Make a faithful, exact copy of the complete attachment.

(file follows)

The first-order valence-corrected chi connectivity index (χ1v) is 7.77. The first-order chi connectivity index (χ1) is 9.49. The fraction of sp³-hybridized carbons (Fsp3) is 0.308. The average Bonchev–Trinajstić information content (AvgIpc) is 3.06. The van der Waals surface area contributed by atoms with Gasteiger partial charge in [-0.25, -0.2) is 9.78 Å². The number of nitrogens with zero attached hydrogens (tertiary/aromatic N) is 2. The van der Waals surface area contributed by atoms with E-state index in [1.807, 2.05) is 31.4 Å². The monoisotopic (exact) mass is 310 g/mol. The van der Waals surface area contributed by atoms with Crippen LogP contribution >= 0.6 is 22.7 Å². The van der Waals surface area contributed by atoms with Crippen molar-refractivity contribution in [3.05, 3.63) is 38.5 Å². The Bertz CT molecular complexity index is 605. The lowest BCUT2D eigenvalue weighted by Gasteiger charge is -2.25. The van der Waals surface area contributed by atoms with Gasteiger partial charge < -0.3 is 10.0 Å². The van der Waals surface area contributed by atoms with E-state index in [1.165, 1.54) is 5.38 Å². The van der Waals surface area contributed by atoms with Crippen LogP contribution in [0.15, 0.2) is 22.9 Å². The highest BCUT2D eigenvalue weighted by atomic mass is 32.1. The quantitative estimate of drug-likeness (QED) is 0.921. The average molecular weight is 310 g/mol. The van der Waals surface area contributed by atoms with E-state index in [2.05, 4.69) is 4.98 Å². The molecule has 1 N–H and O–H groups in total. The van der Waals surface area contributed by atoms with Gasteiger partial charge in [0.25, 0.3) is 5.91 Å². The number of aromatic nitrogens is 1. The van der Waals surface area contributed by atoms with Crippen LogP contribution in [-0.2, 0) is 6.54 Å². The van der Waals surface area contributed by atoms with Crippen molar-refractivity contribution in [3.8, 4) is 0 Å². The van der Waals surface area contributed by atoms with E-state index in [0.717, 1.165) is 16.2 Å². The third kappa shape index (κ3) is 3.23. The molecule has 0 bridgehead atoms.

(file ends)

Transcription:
The first-order valence-corrected chi connectivity index (χ1v) is 7.77. The first-order chi connectivity index (χ1) is 9.49. The fraction of sp³-hybridized carbons (Fsp3) is 0.308. The average Bonchev–Trinajstić information content (AvgIpc) is 3.06. The van der Waals surface area contributed by atoms with Gasteiger partial charge in [-0.25, -0.2) is 9.78 Å². The number of nitrogens with zero attached hydrogens (tertiary/aromatic N) is 2. The van der Waals surface area contributed by atoms with E-state index in [1.807, 2.05) is 31.4 Å². The monoisotopic (exact) mass is 310 g/mol. The van der Waals surface area contributed by atoms with Crippen LogP contribution >= 0.6 is 22.7 Å². The van der Waals surface area contributed by atoms with Crippen molar-refractivity contribution in [3.05, 3.63) is 38.5 Å². The Bertz CT molecular complexity index is 605. The lowest BCUT2D eigenvalue weighted by Gasteiger charge is -2.25. The van der Waals surface area contributed by atoms with Gasteiger partial charge < -0.3 is 10.0 Å². The van der Waals surface area contributed by atoms with E-state index in [1.165, 1.54) is 5.38 Å². The van der Waals surface area contributed by atoms with Crippen LogP contribution in [0.15, 0.2) is 22.9 Å². The highest BCUT2D eigenvalue weighted by atomic mass is 32.1. The quantitative estimate of drug-likeness (QED) is 0.921. The average molecular weight is 310 g/mol. The van der Waals surface area contributed by atoms with E-state index in [2.05, 4.69) is 4.98 Å². The molecule has 1 N–H and O–H groups in total. The van der Waals surface area contributed by atoms with Gasteiger partial charge in [0.25, 0.3) is 5.91 Å². The number of aromatic nitrogens is 1. The van der Waals surface area contributed by atoms with Crippen LogP contribution in [-0.2, 0) is 6.54 Å². The van der Waals surface area contributed by atoms with Crippen molar-refractivity contribution in [3.8, 4) is 0 Å². The van der Waals surface area contributed by atoms with E-state index in [0.717, 1.165) is 16.2 Å². The third kappa shape index (κ3) is 3.23. The molecule has 0 bridgehead atoms.